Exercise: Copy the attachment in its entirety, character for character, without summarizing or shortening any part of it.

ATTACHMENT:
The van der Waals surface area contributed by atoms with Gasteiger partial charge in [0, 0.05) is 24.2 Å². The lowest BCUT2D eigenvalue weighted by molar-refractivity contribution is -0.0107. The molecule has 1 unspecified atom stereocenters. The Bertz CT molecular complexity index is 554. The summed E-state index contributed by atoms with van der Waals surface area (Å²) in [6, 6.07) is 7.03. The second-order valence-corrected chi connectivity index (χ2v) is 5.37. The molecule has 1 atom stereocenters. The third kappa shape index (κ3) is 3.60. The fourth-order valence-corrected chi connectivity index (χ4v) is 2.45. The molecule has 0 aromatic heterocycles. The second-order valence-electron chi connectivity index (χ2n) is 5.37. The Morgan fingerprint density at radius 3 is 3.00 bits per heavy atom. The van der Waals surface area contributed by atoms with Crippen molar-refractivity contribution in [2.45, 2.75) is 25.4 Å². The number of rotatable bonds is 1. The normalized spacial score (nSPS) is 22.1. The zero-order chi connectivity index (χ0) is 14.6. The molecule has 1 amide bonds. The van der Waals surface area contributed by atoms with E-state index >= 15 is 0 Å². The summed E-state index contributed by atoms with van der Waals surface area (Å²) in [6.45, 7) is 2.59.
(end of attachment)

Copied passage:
The van der Waals surface area contributed by atoms with Gasteiger partial charge in [0, 0.05) is 24.2 Å². The lowest BCUT2D eigenvalue weighted by molar-refractivity contribution is -0.0107. The molecule has 1 unspecified atom stereocenters. The Bertz CT molecular complexity index is 554. The summed E-state index contributed by atoms with van der Waals surface area (Å²) in [6, 6.07) is 7.03. The second-order valence-corrected chi connectivity index (χ2v) is 5.37. The molecule has 1 atom stereocenters. The third kappa shape index (κ3) is 3.60. The fourth-order valence-corrected chi connectivity index (χ4v) is 2.45. The molecule has 0 aromatic heterocycles. The second-order valence-electron chi connectivity index (χ2n) is 5.37. The Morgan fingerprint density at radius 3 is 3.00 bits per heavy atom. The van der Waals surface area contributed by atoms with Crippen molar-refractivity contribution in [2.45, 2.75) is 25.4 Å². The number of rotatable bonds is 1. The normalized spacial score (nSPS) is 22.1. The zero-order chi connectivity index (χ0) is 14.6. The molecule has 1 amide bonds. The van der Waals surface area contributed by atoms with E-state index >= 15 is 0 Å². The summed E-state index contributed by atoms with van der Waals surface area (Å²) in [6.45, 7) is 2.59.